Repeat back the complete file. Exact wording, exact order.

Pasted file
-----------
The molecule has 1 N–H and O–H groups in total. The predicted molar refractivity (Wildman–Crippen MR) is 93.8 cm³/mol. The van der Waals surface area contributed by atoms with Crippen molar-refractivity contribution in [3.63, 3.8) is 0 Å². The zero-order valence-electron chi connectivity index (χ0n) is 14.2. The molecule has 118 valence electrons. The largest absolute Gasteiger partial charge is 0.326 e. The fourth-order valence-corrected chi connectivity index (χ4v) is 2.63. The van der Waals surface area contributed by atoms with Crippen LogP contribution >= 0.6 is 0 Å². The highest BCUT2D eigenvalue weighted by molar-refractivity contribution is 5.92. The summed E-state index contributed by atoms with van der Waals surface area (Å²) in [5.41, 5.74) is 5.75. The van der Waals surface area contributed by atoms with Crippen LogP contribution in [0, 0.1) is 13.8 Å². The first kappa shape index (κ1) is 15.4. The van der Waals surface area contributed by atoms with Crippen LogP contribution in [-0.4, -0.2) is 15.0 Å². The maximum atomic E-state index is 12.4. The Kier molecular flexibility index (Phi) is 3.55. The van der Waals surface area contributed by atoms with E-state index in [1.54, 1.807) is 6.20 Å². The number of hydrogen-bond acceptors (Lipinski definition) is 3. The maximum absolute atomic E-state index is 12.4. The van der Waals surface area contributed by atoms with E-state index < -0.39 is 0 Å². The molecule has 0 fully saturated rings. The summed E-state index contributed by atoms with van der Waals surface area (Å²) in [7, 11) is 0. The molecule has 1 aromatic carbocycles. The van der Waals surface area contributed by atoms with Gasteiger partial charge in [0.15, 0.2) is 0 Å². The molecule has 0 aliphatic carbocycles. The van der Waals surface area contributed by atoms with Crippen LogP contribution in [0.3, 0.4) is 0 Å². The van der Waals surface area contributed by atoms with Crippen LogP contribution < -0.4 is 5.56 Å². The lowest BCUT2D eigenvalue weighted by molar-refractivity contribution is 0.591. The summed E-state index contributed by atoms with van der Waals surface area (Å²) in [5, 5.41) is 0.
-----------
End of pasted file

The molecule has 1 N–H and O–H groups in total. The predicted molar refractivity (Wildman–Crippen MR) is 93.8 cm³/mol. The van der Waals surface area contributed by atoms with Crippen molar-refractivity contribution in [3.63, 3.8) is 0 Å². The zero-order valence-electron chi connectivity index (χ0n) is 14.2. The molecule has 118 valence electrons. The largest absolute Gasteiger partial charge is 0.326 e. The fourth-order valence-corrected chi connectivity index (χ4v) is 2.63. The van der Waals surface area contributed by atoms with Crippen LogP contribution >= 0.6 is 0 Å². The highest BCUT2D eigenvalue weighted by molar-refractivity contribution is 5.92. The summed E-state index contributed by atoms with van der Waals surface area (Å²) in [5.41, 5.74) is 5.75. The van der Waals surface area contributed by atoms with Crippen LogP contribution in [0, 0.1) is 13.8 Å². The first kappa shape index (κ1) is 15.4. The van der Waals surface area contributed by atoms with Crippen LogP contribution in [-0.4, -0.2) is 15.0 Å². The maximum atomic E-state index is 12.4. The Kier molecular flexibility index (Phi) is 3.55. The van der Waals surface area contributed by atoms with E-state index in [1.54, 1.807) is 6.20 Å². The number of hydrogen-bond acceptors (Lipinski definition) is 3. The maximum absolute atomic E-state index is 12.4. The van der Waals surface area contributed by atoms with E-state index < -0.39 is 0 Å². The molecule has 0 fully saturated rings. The summed E-state index contributed by atoms with van der Waals surface area (Å²) in [7, 11) is 0. The molecule has 1 aromatic carbocycles. The van der Waals surface area contributed by atoms with Gasteiger partial charge in [0.15, 0.2) is 0 Å². The molecule has 0 aliphatic carbocycles. The van der Waals surface area contributed by atoms with Crippen LogP contribution in [0.3, 0.4) is 0 Å². The van der Waals surface area contributed by atoms with Crippen LogP contribution < -0.4 is 5.56 Å². The lowest BCUT2D eigenvalue weighted by molar-refractivity contribution is 0.591. The summed E-state index contributed by atoms with van der Waals surface area (Å²) in [5, 5.41) is 0.